AL job seekers, unemployment recipients targeted in data hack - Montgomery Alabama news.

AL job seekers, unemployment recipients targeted in data hack

(Source: WSFA 12 News) (Source: WSFA 12 News)
(Source: WSFA 12 News) (Source: WSFA 12 News)
(Source: WSFA 12 News) (Source: WSFA 12 News)

An alert has been issued for those who have looked for work using Alabama's JobLink or received unemployment following news that the state has learned that information could have fallen into the hands of hackers. The Alabama Department of Labor found out Wednesday that its web-based system used to link job seekers with employers was targeted.

Now, officials are working to figure out just how many people were impacted and urging precautions.

Following a recent security breach of the America's JobLink (AJL) system, a multi-state web-based system that links job seekers with employers, it has been determined that Alabamians who have used the state's free, online jobs database ( may have had their personal information exposed.

The site is developed and maintained by America's Job Link Alliance – Technical Support (AJLA-TS) which confirmed on March 21 that hackers exploited a vulnerability in the AJL application code to view the names, social security numbers, and dates of birth of job seekers in the AJL systems of 10 states: Alabama, Arizona, Arkansas, Delaware, Idaho, Illinois, Kansas, Maine, Oklahoma, and Vermont.

Anyone who has received unemployment compensation benefits over the past three to four years may also be at risk because whenever someone applies for unemployment, they're automatically registered for JobLink.

“From what we've been told, a third party hacker was somehow able to access that database based out of Kansas,” said Tara Hutchison, Communications Director for the Alabama Department of Labor. The threat has been contained and the hacker’s access to all AJL systems has been disabled.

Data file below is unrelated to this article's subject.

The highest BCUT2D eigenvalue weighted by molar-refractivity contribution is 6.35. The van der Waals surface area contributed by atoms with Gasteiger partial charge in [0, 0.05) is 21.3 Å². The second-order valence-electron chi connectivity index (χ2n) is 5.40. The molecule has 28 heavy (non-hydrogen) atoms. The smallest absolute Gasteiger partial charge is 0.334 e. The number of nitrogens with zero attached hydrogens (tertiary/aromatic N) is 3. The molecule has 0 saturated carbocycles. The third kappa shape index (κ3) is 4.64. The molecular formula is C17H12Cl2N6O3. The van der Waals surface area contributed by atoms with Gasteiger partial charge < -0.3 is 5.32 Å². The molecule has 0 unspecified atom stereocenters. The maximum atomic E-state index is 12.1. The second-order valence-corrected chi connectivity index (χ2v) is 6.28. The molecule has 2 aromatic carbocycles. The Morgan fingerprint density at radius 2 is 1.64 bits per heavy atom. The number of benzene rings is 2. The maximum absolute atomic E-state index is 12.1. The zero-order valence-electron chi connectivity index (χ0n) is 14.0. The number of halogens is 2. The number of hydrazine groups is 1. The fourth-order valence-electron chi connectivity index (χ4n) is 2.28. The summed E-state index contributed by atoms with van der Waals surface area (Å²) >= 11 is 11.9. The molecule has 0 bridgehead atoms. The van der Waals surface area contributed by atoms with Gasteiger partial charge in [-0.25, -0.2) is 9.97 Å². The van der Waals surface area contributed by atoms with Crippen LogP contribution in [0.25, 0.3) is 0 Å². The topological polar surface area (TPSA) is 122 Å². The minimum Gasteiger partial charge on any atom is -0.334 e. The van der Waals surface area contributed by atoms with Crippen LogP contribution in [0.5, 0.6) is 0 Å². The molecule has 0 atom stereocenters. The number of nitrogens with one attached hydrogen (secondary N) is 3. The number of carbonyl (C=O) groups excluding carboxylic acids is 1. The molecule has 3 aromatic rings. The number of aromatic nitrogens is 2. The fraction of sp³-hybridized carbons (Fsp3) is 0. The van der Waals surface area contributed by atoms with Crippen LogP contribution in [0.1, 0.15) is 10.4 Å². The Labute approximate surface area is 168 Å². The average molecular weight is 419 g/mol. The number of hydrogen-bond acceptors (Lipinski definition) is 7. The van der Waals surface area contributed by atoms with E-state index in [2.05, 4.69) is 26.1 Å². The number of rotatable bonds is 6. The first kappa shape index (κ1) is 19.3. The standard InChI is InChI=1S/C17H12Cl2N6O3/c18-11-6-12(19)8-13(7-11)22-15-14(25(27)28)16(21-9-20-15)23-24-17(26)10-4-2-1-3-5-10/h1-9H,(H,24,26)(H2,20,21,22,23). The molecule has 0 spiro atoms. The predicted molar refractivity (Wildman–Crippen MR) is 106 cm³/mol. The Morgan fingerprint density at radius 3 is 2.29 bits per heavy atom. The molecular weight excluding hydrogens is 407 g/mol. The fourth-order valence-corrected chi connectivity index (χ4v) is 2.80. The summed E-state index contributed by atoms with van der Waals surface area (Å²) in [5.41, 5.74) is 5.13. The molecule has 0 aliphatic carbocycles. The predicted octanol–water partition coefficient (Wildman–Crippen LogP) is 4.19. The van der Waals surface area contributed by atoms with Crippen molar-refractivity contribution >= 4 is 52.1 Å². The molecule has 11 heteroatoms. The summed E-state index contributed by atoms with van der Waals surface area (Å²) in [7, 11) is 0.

“We were contacted by our vendor who made us aware of the situation. As soon as they became aware of it, they investigated it and were able to terminate the hacker. So the threat is no longer existing as of March 14. Any accounts that were set up since March 14 are fine,” Hutchison said. “They conducted their own independent investigation to double check and confirm and make sure we were all getting the most up to date information.”

The ADOL has identified those with valid social security numbers who may be affected and customers with a valid email address on file will receive an email with instructions on how to proceed. Information is also available on the following websites: and

“We are in the process of identifying all of those individuals who have been compromised and they will receive an email notification from us letting them know about that status. That email will also provide them with some instructions for some assistance and for some resources,” Hutchison explained. “We do take this breach very seriously. We're working around the clock to make sure that we are in cooperation with all of the appropriate agencies and parties that we need to be and to ensure that something like this does not happen again.”

The State of Alabama has requested an immediate and independent investigation by the Multi-State Information Sharing and Analysis Center, a collaborative initiative of the Office of Cybersecurity and Communications within the U.S. Department of Homeland Security.

“Once this forensic analysis is completed, additional information will be released," said Dr. Joanne Hale, Alabama Acting Secretary of Information Technology.

Anyone who has been affected by this breach, or thinks they may have been affected, should carefully watch their bank accounts, credit cards, and other financial transactions. For more information on how you can protect your credit, refer to the major credit reporting agencies: Equifax, Experian, and TransUnion.

You may request that they place a fraud alert and or a credit freeze on your file. You may also contact the IRS Identity Protection Specialized Unit at 1-800-908-4490.

America's Job Link Alliance is in the processing of establishing a call center to answer questions from those who are affected. This center should be operational within two to three business days. Customers may email with any additional questions about the incident.

“This type of breach has never occurred with us so far,” Hutchison said. “This is unfortunately, a sad fact of life in the era that we live in now in this digital age but if you feel that you may have been compromised, it's important to get a head start on monitoring things. Make sure you're checking your bank accounts, your credit report and credit card statements. Just watch for any unusual activity.”

Copyright 2017 WSFA 12 News. All rights reserved.

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